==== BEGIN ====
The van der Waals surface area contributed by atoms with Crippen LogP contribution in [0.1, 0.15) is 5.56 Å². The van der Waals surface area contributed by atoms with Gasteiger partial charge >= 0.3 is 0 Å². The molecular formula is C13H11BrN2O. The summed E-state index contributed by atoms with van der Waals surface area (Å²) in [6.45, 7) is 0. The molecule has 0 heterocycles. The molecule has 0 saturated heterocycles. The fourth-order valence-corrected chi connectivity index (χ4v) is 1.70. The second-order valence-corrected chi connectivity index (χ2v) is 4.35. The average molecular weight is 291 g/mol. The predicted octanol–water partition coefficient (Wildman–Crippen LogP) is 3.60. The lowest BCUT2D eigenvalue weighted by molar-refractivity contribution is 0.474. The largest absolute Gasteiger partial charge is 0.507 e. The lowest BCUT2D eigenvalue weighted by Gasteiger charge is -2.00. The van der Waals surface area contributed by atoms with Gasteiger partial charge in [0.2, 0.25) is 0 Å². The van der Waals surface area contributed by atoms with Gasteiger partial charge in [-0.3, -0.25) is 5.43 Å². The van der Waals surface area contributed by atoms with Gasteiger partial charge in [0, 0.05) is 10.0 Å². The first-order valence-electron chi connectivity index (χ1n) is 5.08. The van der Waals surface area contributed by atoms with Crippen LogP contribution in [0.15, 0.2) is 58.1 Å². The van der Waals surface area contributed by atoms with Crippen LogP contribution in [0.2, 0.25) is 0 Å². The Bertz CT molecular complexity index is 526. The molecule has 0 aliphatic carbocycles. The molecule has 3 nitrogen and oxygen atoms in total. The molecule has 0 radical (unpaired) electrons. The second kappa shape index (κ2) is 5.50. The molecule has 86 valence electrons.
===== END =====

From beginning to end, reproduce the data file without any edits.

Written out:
The van der Waals surface area contributed by atoms with Crippen LogP contribution in [0.1, 0.15) is 5.56 Å². The van der Waals surface area contributed by atoms with Gasteiger partial charge >= 0.3 is 0 Å². The molecular formula is C13H11BrN2O. The summed E-state index contributed by atoms with van der Waals surface area (Å²) in [6.45, 7) is 0. The molecule has 0 heterocycles. The molecule has 0 saturated heterocycles. The fourth-order valence-corrected chi connectivity index (χ4v) is 1.70. The second-order valence-corrected chi connectivity index (χ2v) is 4.35. The average molecular weight is 291 g/mol. The predicted octanol–water partition coefficient (Wildman–Crippen LogP) is 3.60. The lowest BCUT2D eigenvalue weighted by molar-refractivity contribution is 0.474. The largest absolute Gasteiger partial charge is 0.507 e. The lowest BCUT2D eigenvalue weighted by Gasteiger charge is -2.00. The van der Waals surface area contributed by atoms with Gasteiger partial charge in [0.2, 0.25) is 0 Å². The van der Waals surface area contributed by atoms with Gasteiger partial charge in [-0.3, -0.25) is 5.43 Å². The van der Waals surface area contributed by atoms with Gasteiger partial charge in [0, 0.05) is 10.0 Å². The first-order valence-electron chi connectivity index (χ1n) is 5.08. The van der Waals surface area contributed by atoms with Crippen LogP contribution in [0.15, 0.2) is 58.1 Å². The van der Waals surface area contributed by atoms with Crippen LogP contribution in [0.2, 0.25) is 0 Å². The Bertz CT molecular complexity index is 526. The molecule has 0 aliphatic carbocycles. The molecule has 3 nitrogen and oxygen atoms in total. The molecule has 0 radical (unpaired) electrons. The second kappa shape index (κ2) is 5.50. The molecule has 86 valence electrons.